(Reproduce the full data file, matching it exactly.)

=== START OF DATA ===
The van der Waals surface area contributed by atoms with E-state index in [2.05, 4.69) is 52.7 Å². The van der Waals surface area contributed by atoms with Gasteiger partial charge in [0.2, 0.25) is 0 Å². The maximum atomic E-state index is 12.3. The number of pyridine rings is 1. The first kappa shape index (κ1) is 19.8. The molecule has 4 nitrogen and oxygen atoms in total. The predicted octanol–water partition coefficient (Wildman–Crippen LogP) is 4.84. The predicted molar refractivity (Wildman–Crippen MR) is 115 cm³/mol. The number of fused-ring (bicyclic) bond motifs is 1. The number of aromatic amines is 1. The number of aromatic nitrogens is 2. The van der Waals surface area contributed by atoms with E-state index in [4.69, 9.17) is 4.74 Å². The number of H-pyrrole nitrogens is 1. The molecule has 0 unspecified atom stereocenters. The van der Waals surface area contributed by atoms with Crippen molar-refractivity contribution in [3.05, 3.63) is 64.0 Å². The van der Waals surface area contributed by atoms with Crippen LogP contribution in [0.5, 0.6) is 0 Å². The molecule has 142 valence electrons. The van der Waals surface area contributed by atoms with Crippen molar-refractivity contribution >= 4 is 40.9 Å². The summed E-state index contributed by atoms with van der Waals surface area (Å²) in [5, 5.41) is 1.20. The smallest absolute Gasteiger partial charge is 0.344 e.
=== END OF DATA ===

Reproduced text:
The van der Waals surface area contributed by atoms with E-state index in [2.05, 4.69) is 52.7 Å². The van der Waals surface area contributed by atoms with Gasteiger partial charge in [0.2, 0.25) is 0 Å². The maximum atomic E-state index is 12.3. The number of pyridine rings is 1. The first kappa shape index (κ1) is 19.8. The molecule has 4 nitrogen and oxygen atoms in total. The predicted octanol–water partition coefficient (Wildman–Crippen LogP) is 4.84. The predicted molar refractivity (Wildman–Crippen MR) is 115 cm³/mol. The number of fused-ring (bicyclic) bond motifs is 1. The number of aromatic amines is 1. The number of aromatic nitrogens is 2. The van der Waals surface area contributed by atoms with E-state index in [4.69, 9.17) is 4.74 Å². The number of H-pyrrole nitrogens is 1. The molecule has 0 unspecified atom stereocenters. The van der Waals surface area contributed by atoms with Crippen molar-refractivity contribution in [3.05, 3.63) is 64.0 Å². The van der Waals surface area contributed by atoms with Crippen LogP contribution in [0.5, 0.6) is 0 Å². The molecule has 142 valence electrons. The van der Waals surface area contributed by atoms with Crippen molar-refractivity contribution >= 4 is 40.9 Å². The summed E-state index contributed by atoms with van der Waals surface area (Å²) in [5, 5.41) is 1.20. The smallest absolute Gasteiger partial charge is 0.344 e.